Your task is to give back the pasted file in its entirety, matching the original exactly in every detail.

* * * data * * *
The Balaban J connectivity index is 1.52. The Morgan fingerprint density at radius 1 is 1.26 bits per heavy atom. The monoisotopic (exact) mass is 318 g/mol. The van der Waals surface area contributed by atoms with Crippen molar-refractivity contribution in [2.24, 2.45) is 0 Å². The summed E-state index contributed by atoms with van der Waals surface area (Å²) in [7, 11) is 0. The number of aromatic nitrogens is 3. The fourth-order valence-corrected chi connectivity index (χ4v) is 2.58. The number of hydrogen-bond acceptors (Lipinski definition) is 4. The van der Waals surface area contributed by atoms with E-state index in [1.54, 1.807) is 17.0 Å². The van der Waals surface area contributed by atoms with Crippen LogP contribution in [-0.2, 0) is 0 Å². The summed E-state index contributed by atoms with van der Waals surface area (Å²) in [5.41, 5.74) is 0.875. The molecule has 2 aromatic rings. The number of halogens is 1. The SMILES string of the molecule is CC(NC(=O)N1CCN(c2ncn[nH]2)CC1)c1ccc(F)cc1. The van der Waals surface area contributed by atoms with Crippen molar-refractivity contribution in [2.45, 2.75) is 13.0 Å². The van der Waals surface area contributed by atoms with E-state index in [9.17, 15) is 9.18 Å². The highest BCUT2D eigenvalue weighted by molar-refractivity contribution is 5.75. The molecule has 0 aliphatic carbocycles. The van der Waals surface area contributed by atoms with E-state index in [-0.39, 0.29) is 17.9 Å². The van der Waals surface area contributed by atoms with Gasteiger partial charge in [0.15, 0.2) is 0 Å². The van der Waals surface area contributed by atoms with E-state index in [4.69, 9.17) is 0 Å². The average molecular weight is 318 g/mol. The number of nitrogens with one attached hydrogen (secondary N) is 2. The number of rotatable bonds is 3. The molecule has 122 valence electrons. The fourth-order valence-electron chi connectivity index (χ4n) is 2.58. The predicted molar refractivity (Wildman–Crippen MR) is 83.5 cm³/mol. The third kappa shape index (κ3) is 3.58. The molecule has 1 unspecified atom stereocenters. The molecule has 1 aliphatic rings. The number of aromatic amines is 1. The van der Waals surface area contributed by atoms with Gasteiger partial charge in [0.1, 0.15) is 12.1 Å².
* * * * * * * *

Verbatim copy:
The Balaban J connectivity index is 1.52. The Morgan fingerprint density at radius 1 is 1.26 bits per heavy atom. The monoisotopic (exact) mass is 318 g/mol. The van der Waals surface area contributed by atoms with Crippen molar-refractivity contribution in [2.24, 2.45) is 0 Å². The summed E-state index contributed by atoms with van der Waals surface area (Å²) in [7, 11) is 0. The number of aromatic nitrogens is 3. The fourth-order valence-corrected chi connectivity index (χ4v) is 2.58. The number of hydrogen-bond acceptors (Lipinski definition) is 4. The van der Waals surface area contributed by atoms with E-state index in [1.54, 1.807) is 17.0 Å². The van der Waals surface area contributed by atoms with Crippen LogP contribution in [-0.2, 0) is 0 Å². The summed E-state index contributed by atoms with van der Waals surface area (Å²) in [5.41, 5.74) is 0.875. The molecule has 2 aromatic rings. The number of halogens is 1. The SMILES string of the molecule is CC(NC(=O)N1CCN(c2ncn[nH]2)CC1)c1ccc(F)cc1. The van der Waals surface area contributed by atoms with Crippen molar-refractivity contribution in [2.45, 2.75) is 13.0 Å². The van der Waals surface area contributed by atoms with E-state index in [9.17, 15) is 9.18 Å². The highest BCUT2D eigenvalue weighted by molar-refractivity contribution is 5.75. The molecule has 0 aliphatic carbocycles. The van der Waals surface area contributed by atoms with E-state index in [-0.39, 0.29) is 17.9 Å². The van der Waals surface area contributed by atoms with Gasteiger partial charge in [0.15, 0.2) is 0 Å². The van der Waals surface area contributed by atoms with E-state index in [4.69, 9.17) is 0 Å². The average molecular weight is 318 g/mol. The number of nitrogens with one attached hydrogen (secondary N) is 2. The number of rotatable bonds is 3. The molecule has 122 valence electrons. The fourth-order valence-electron chi connectivity index (χ4n) is 2.58. The predicted molar refractivity (Wildman–Crippen MR) is 83.5 cm³/mol. The third kappa shape index (κ3) is 3.58. The molecule has 1 unspecified atom stereocenters. The molecule has 1 aliphatic rings. The number of aromatic amines is 1. The van der Waals surface area contributed by atoms with Gasteiger partial charge in [0.1, 0.15) is 12.1 Å².